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Langhanug Tiznotmadeup
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I think i may have the wrong area...but this is the first time i have ever tried to use a forum...not too good at it...if anyone could point me to the rite spot...
if i do have the right spot...
739aaac72cff8ef9bcaae5791bce5b01:1061555234
is "dunno" in some encryption thing...if anyone knows just how one becomes the other and can explain it a bit it would help...or show me to a website that can help that would be...helpful?
thanx anyway
 
Stan James
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Pardon me if I start too simple here ... Encryption is just a way of scrambling a message to make it hard for unintended readers to understand and decryption is unscrambling it. Techniques are as simple as substituting one letter for another and about as complex as modern mathematics can get.
A quick Google on "java encryption" will get 454,000 hits with many different encryption algorithms.
I enjoyed The Code Book as an easy very-low-math history of encryption. And Cryptonomicon as very entertaining fiction with some good facts on encryption.
 
norman richards
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You really need to ask the person who designed the system. Nonetheless, I can give your a couple of clues.
First, the stuff on the left hand of the colon is the encrypted values. It's 16 bytes, which indicates a 128bit hash or possibly even a 128bit block cipher . You can tell the difference between the two by looking at what happens with longer passwords. If it's a hash, no matter how long your input then you'll still get the same length hash. If it's encrypted, then the length will increaase for longer passwords. Try a password of 20 or 30 characters and see. (assumming your system doesn't cut it off at 8 characters or something)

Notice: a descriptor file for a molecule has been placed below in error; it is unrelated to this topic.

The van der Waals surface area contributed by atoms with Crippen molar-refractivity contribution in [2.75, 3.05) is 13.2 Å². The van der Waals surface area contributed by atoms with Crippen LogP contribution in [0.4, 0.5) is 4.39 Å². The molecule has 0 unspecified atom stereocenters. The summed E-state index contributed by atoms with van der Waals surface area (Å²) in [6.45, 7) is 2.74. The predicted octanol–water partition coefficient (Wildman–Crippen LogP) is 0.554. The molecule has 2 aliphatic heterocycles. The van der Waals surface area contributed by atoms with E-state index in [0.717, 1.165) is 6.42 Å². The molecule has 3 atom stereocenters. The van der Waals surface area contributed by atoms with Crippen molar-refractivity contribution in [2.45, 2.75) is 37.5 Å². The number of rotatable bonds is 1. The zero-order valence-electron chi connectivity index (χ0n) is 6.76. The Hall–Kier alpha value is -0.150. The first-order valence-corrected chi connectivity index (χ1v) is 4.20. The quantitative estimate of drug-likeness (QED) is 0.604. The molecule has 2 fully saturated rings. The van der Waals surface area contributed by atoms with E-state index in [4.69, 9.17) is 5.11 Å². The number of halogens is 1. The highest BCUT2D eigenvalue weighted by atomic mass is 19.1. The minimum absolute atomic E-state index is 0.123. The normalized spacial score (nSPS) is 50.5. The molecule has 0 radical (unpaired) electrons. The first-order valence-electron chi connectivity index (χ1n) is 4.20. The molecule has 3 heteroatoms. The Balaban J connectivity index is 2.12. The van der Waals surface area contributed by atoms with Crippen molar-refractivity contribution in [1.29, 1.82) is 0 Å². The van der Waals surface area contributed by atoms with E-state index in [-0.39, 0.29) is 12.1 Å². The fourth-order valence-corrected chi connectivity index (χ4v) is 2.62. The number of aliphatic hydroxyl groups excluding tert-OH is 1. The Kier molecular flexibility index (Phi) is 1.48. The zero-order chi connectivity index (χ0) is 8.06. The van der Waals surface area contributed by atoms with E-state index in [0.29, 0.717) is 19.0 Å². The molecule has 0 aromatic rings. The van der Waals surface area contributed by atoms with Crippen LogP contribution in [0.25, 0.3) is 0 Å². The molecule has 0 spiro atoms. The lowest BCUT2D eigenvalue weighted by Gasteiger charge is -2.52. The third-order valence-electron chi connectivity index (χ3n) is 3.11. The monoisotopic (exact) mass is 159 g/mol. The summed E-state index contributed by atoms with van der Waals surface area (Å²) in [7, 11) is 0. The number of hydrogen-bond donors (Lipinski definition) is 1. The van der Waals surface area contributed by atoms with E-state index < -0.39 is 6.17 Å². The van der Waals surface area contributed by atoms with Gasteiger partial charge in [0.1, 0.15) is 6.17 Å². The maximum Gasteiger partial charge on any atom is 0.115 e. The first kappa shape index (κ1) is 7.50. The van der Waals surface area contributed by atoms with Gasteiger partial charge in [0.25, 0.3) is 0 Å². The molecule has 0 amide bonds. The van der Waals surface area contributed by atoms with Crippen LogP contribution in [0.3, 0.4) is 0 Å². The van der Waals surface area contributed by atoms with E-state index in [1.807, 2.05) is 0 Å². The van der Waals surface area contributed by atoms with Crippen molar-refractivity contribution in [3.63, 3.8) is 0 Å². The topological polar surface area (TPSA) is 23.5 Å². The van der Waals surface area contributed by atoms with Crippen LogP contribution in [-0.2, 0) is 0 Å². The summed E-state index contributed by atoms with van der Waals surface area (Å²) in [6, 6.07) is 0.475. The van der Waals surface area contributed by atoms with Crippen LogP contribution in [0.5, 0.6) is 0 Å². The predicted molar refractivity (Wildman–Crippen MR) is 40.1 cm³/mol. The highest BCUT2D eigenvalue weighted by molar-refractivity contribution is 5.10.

Second, the stuff on the right is probably a salt of some sort. Does the length of this change with the length of the password? It's 5 bytes now, which is the same length as your password. That suggests to me that it might just be a simple XOR onto your password to feed the hash. 5 bits seems an odd length for a hash. But, it's possible. Or maybe it is combined with some bits hardcoded into the code.
Unless you have some serious crypto experience, you won't figure out anything just by looking at the bits. You need to look at the code or ask the person who created the system.
 
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